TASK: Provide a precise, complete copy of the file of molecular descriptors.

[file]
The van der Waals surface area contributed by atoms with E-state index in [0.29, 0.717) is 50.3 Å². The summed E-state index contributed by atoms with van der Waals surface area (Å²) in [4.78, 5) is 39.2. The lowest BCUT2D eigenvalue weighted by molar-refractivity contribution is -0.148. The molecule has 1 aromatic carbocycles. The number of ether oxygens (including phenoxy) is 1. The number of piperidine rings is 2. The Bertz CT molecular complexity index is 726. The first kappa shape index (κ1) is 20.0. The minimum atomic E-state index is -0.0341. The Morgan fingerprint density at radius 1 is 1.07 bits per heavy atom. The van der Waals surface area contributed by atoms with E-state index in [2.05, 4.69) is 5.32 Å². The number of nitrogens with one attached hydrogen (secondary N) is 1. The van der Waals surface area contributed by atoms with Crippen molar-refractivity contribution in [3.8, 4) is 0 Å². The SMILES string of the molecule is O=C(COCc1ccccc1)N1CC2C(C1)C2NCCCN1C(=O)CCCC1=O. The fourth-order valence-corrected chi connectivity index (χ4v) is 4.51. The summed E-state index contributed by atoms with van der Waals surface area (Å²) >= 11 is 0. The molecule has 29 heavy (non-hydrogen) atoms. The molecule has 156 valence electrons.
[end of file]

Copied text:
The van der Waals surface area contributed by atoms with E-state index in [0.29, 0.717) is 50.3 Å². The summed E-state index contributed by atoms with van der Waals surface area (Å²) in [4.78, 5) is 39.2. The lowest BCUT2D eigenvalue weighted by molar-refractivity contribution is -0.148. The molecule has 1 aromatic carbocycles. The number of ether oxygens (including phenoxy) is 1. The number of piperidine rings is 2. The Bertz CT molecular complexity index is 726. The first kappa shape index (κ1) is 20.0. The minimum atomic E-state index is -0.0341. The Morgan fingerprint density at radius 1 is 1.07 bits per heavy atom. The van der Waals surface area contributed by atoms with E-state index in [2.05, 4.69) is 5.32 Å². The number of nitrogens with one attached hydrogen (secondary N) is 1. The van der Waals surface area contributed by atoms with Crippen molar-refractivity contribution in [3.8, 4) is 0 Å². The SMILES string of the molecule is O=C(COCc1ccccc1)N1CC2C(C1)C2NCCCN1C(=O)CCCC1=O. The fourth-order valence-corrected chi connectivity index (χ4v) is 4.51. The summed E-state index contributed by atoms with van der Waals surface area (Å²) >= 11 is 0. The molecule has 29 heavy (non-hydrogen) atoms. The molecule has 156 valence electrons.